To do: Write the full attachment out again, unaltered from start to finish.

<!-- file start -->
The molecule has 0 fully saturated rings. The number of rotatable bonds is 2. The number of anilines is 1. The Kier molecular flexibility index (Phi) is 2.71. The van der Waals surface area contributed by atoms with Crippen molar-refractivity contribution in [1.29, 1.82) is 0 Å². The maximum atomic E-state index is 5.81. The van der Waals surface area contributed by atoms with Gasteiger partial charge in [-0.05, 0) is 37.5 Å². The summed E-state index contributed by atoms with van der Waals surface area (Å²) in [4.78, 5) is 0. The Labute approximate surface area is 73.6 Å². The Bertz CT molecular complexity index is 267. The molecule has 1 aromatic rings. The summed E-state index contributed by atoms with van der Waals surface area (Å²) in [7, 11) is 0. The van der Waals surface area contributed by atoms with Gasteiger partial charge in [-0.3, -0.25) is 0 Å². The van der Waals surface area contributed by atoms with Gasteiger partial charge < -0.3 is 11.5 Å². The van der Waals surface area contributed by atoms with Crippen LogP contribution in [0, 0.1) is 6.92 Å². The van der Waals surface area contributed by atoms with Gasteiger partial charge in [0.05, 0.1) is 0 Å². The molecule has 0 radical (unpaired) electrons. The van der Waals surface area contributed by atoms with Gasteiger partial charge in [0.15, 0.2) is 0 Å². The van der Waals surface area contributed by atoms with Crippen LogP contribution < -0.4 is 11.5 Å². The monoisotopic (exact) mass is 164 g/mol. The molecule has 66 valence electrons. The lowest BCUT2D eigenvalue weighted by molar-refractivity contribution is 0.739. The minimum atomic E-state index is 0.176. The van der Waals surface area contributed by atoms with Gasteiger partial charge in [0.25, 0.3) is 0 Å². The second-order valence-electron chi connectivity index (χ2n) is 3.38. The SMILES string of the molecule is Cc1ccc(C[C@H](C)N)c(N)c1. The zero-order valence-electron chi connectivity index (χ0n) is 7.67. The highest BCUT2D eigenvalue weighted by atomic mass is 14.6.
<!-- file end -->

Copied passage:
The molecule has 0 fully saturated rings. The number of rotatable bonds is 2. The number of anilines is 1. The Kier molecular flexibility index (Phi) is 2.71. The van der Waals surface area contributed by atoms with Crippen molar-refractivity contribution in [1.29, 1.82) is 0 Å². The maximum atomic E-state index is 5.81. The van der Waals surface area contributed by atoms with Gasteiger partial charge in [-0.05, 0) is 37.5 Å². The summed E-state index contributed by atoms with van der Waals surface area (Å²) in [4.78, 5) is 0. The Labute approximate surface area is 73.6 Å². The Bertz CT molecular complexity index is 267. The molecule has 1 aromatic rings. The summed E-state index contributed by atoms with van der Waals surface area (Å²) in [7, 11) is 0. The van der Waals surface area contributed by atoms with Gasteiger partial charge in [-0.3, -0.25) is 0 Å². The van der Waals surface area contributed by atoms with Gasteiger partial charge < -0.3 is 11.5 Å². The van der Waals surface area contributed by atoms with Crippen LogP contribution in [0, 0.1) is 6.92 Å². The van der Waals surface area contributed by atoms with Gasteiger partial charge in [0.05, 0.1) is 0 Å². The molecule has 0 radical (unpaired) electrons. The van der Waals surface area contributed by atoms with Gasteiger partial charge in [0.15, 0.2) is 0 Å². The van der Waals surface area contributed by atoms with Crippen LogP contribution < -0.4 is 11.5 Å². The monoisotopic (exact) mass is 164 g/mol. The molecule has 66 valence electrons. The lowest BCUT2D eigenvalue weighted by molar-refractivity contribution is 0.739. The minimum atomic E-state index is 0.176. The van der Waals surface area contributed by atoms with Gasteiger partial charge in [0.25, 0.3) is 0 Å². The second-order valence-electron chi connectivity index (χ2n) is 3.38. The SMILES string of the molecule is Cc1ccc(C[C@H](C)N)c(N)c1. The zero-order valence-electron chi connectivity index (χ0n) is 7.67. The highest BCUT2D eigenvalue weighted by atomic mass is 14.6.